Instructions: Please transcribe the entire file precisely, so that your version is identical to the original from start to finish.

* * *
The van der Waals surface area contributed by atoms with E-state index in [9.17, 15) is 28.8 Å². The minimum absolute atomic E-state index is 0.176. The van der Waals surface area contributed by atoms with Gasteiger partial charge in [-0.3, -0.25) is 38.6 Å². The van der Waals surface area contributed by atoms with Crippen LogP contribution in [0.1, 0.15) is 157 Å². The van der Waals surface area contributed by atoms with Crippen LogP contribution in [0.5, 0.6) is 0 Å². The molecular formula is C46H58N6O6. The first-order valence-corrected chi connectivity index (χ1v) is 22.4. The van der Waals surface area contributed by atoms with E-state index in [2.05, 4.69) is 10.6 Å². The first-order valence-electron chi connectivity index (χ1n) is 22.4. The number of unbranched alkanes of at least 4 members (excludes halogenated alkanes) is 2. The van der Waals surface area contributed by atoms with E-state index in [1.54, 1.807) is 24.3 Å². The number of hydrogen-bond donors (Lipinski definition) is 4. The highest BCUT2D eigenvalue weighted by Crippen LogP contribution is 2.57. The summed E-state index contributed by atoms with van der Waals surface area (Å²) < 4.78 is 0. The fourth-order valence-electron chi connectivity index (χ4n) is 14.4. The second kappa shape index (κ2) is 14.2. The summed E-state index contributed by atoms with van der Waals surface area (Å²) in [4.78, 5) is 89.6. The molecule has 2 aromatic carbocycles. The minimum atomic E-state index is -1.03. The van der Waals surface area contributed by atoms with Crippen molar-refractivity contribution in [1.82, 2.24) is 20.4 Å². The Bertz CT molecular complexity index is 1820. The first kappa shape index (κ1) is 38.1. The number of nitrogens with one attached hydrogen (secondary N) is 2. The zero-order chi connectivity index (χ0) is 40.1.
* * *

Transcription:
The van der Waals surface area contributed by atoms with E-state index in [9.17, 15) is 28.8 Å². The minimum absolute atomic E-state index is 0.176. The van der Waals surface area contributed by atoms with Gasteiger partial charge in [-0.3, -0.25) is 38.6 Å². The van der Waals surface area contributed by atoms with Crippen LogP contribution in [0.1, 0.15) is 157 Å². The van der Waals surface area contributed by atoms with Crippen LogP contribution in [0.5, 0.6) is 0 Å². The molecular formula is C46H58N6O6. The first-order valence-corrected chi connectivity index (χ1v) is 22.4. The van der Waals surface area contributed by atoms with E-state index in [2.05, 4.69) is 10.6 Å². The first-order valence-electron chi connectivity index (χ1n) is 22.4. The number of unbranched alkanes of at least 4 members (excludes halogenated alkanes) is 2. The van der Waals surface area contributed by atoms with E-state index in [1.54, 1.807) is 24.3 Å². The number of hydrogen-bond donors (Lipinski definition) is 4. The highest BCUT2D eigenvalue weighted by Crippen LogP contribution is 2.57. The summed E-state index contributed by atoms with van der Waals surface area (Å²) < 4.78 is 0. The fourth-order valence-electron chi connectivity index (χ4n) is 14.4. The second kappa shape index (κ2) is 14.2. The summed E-state index contributed by atoms with van der Waals surface area (Å²) in [4.78, 5) is 89.6. The molecule has 2 aromatic carbocycles. The minimum atomic E-state index is -1.03. The van der Waals surface area contributed by atoms with Crippen molar-refractivity contribution in [1.82, 2.24) is 20.4 Å². The Bertz CT molecular complexity index is 1820. The first kappa shape index (κ1) is 38.1. The number of nitrogens with one attached hydrogen (secondary N) is 2. The zero-order chi connectivity index (χ0) is 40.1.